WASHINGTON, Sept. 3 (Xinhua) -- U.S. Secretary of State John Kerry and Secretary of Defense Chuck Hagel on Tuesday made the case for a military strike against Syria, insisting inaction would undermine U.S. credibility, and advising lawmakers not to preclude option of putting boots on the ground under any circumstances.
"This is not the time for armchair isolationism ... We have spoken up against unspeakable horror. Now we must stand up and act, " Kerry told a Senate Foreign Relations Committee hearing on Syria.
Hagel, who testified after Kerry, said the alleged use of chemical weapons in Syria represents "grave risks" and "serious threats" to the U.S. national security interests and its allies.
"The United States must demonstrate through our actions that the use of chemical weapons is unacceptable," Hagel said, adding that refusing to act would undermine the credibility of other U.S. security commitments, including President Barack Obama's commitment to prevent Iran from acquiring nuclear weapons.
"The word of the United States must mean something," said Hagel. "It is vital currency in foreign relations and international and allied commitments."
The secretaries were cautious as to what an authorization from Congress should entail, as they promised the administration has no intention of participating in Syria's civil war.
"President Obama is not asking America to go to war," Kerry said. "He is asking for authorization to degrade and deter Bashar al-Assad's capacity to use chemical weapons."
Kerry said he did not want the resolution on the use of force in Syria to remove the option of putting "boots on the ground," in case an emergency such as to prevent chemical weapons from falling into wrong hands, a scenario representing a clear danger to the United States and its allies.
"I don't want to take off the table an option that might or might not be available to the president of the United States to secure our country," he said in answer to a question.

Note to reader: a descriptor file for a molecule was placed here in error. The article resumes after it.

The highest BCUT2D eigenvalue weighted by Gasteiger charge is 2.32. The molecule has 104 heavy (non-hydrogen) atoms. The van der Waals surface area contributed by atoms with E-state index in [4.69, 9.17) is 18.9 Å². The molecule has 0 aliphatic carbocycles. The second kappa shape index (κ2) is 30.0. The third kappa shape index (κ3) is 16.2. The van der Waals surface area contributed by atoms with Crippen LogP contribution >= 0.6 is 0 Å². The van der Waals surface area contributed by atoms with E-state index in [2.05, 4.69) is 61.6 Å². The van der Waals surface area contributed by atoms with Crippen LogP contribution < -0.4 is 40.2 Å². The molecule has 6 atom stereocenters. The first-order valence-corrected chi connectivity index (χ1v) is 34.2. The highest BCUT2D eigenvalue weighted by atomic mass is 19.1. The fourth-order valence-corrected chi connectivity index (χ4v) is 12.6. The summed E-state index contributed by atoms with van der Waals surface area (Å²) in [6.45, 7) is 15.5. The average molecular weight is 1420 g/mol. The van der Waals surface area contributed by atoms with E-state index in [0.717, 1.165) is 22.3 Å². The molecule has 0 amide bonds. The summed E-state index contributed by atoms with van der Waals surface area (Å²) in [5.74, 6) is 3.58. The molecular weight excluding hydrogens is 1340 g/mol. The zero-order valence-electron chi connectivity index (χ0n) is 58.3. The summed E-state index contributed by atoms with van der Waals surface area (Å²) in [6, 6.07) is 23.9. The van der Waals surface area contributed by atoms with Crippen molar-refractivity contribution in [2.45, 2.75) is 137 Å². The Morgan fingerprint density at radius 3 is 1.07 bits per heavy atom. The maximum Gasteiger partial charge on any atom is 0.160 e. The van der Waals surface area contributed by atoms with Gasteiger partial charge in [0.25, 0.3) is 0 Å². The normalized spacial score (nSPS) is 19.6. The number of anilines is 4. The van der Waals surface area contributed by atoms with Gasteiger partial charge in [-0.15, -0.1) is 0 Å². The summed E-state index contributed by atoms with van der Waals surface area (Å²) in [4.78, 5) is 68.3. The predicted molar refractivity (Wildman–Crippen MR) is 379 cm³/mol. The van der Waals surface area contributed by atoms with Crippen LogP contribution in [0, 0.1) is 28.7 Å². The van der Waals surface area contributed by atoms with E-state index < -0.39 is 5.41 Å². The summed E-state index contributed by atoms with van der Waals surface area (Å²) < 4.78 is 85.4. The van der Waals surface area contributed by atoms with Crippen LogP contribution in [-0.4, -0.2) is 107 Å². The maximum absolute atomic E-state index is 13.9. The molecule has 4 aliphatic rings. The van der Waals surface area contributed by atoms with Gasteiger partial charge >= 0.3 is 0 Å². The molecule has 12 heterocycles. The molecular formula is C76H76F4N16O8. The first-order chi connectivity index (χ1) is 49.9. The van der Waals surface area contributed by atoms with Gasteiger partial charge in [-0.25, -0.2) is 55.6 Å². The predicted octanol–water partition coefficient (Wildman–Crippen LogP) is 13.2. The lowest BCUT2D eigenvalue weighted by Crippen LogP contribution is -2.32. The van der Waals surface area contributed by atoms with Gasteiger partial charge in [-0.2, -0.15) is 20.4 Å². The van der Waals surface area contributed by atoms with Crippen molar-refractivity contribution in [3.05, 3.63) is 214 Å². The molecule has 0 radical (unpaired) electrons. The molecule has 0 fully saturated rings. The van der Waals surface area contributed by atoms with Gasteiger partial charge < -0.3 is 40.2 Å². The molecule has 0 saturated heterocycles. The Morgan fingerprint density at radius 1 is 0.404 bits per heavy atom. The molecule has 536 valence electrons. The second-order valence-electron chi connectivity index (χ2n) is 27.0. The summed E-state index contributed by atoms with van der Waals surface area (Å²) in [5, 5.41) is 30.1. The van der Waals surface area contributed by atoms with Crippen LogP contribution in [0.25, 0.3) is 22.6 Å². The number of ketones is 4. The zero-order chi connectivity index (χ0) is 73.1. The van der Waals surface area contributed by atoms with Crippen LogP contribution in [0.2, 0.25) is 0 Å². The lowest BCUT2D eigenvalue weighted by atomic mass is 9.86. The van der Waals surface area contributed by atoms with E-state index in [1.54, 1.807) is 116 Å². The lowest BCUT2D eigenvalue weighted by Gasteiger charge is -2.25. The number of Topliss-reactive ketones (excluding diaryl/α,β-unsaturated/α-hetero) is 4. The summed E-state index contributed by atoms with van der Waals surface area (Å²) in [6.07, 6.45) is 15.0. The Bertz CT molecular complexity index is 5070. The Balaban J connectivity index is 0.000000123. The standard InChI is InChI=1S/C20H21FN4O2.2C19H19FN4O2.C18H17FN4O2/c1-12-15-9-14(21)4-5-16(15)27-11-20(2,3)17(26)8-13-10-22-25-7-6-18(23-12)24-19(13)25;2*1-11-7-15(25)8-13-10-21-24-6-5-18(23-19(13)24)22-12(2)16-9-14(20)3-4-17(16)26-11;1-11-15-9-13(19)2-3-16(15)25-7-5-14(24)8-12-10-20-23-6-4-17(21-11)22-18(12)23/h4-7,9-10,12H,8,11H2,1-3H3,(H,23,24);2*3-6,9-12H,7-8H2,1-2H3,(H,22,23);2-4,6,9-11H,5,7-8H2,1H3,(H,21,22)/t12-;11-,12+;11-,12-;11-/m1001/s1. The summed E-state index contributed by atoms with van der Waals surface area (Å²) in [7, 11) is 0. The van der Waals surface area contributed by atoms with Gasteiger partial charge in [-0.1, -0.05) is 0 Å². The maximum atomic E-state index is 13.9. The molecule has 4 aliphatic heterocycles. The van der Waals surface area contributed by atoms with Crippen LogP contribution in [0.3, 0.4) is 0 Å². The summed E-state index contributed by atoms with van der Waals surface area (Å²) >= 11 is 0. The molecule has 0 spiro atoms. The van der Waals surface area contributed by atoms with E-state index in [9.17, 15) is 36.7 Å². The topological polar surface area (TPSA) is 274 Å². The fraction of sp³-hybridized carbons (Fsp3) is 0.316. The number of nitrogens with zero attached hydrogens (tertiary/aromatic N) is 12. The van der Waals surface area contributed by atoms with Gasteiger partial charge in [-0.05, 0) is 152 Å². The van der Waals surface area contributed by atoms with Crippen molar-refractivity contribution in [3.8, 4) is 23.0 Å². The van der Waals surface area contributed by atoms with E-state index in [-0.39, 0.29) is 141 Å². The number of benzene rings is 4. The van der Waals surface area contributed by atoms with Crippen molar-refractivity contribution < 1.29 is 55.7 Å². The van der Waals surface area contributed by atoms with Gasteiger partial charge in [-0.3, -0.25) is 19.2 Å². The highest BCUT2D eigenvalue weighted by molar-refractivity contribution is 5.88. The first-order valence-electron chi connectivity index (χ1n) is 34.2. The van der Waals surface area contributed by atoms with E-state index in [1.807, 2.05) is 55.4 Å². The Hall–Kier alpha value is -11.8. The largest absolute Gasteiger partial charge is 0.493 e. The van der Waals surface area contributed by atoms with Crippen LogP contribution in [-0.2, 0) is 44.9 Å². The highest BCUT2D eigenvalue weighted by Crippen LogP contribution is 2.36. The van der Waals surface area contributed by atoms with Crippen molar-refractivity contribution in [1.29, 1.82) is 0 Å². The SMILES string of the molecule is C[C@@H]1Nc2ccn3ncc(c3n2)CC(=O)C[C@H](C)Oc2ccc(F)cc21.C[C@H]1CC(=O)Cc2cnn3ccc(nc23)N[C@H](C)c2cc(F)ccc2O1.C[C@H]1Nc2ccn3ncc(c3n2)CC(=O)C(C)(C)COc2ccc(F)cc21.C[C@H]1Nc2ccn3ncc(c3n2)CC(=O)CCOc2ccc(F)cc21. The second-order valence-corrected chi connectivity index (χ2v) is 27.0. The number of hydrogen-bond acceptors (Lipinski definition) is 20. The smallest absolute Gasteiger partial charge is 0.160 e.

"In the event Syria imploded, for instance, or in the event there was a threat of a chemical weapons cache falling into the hands of al-Nusra or someone else, and it was clearly in the interests of our allies and all of us -- the British, the French and others -- to prevent those weapons of mass destruction (from) falling into the hands of the worst elements," said Kerry.
Al-Nusra is reported to be an al-Qaida affiliated group that operates in Syria.
Despite the warning, Kerry tried to assure lawmakers that Obama has no intention of sending troops to fight Syria's civil war.
"Whatever prohibition clarifies it to Congress or the American people, there will be no boots on the ground with respect to the civil war," said Kerry, in response to Senator Bob Corker's question.
Echoing Kerry, Hagel said the military objectives in Syria would be "to hold the Assad regime accountable, degrade its ability to carry out these kinds of attacks and deter the regime from further use of chemical weapons."
Hagel said the Defense Department has developed military options to achieve these objectives and positioned U.S. assets throughout the region to successfully execute this mission.
"We believe we can achieve them with a military action that would be limited in duration and scope," said Hagel, noting U.S. forces will be ready to act whenever the president gives the order.
Hagel underscored that the military force would not be used to resolve the underlying conflict in Syria -- an issue he said must be settled through a political solution by the Syrian people themselves.
He noted that Kerry is leading international efforts to help the parties move toward a negotiated transition, and expressed a commitment to "doing more to assist the Syrian opposition."
Protesters who opposed the military strike have interrupted Kerry's remarks at the hearing.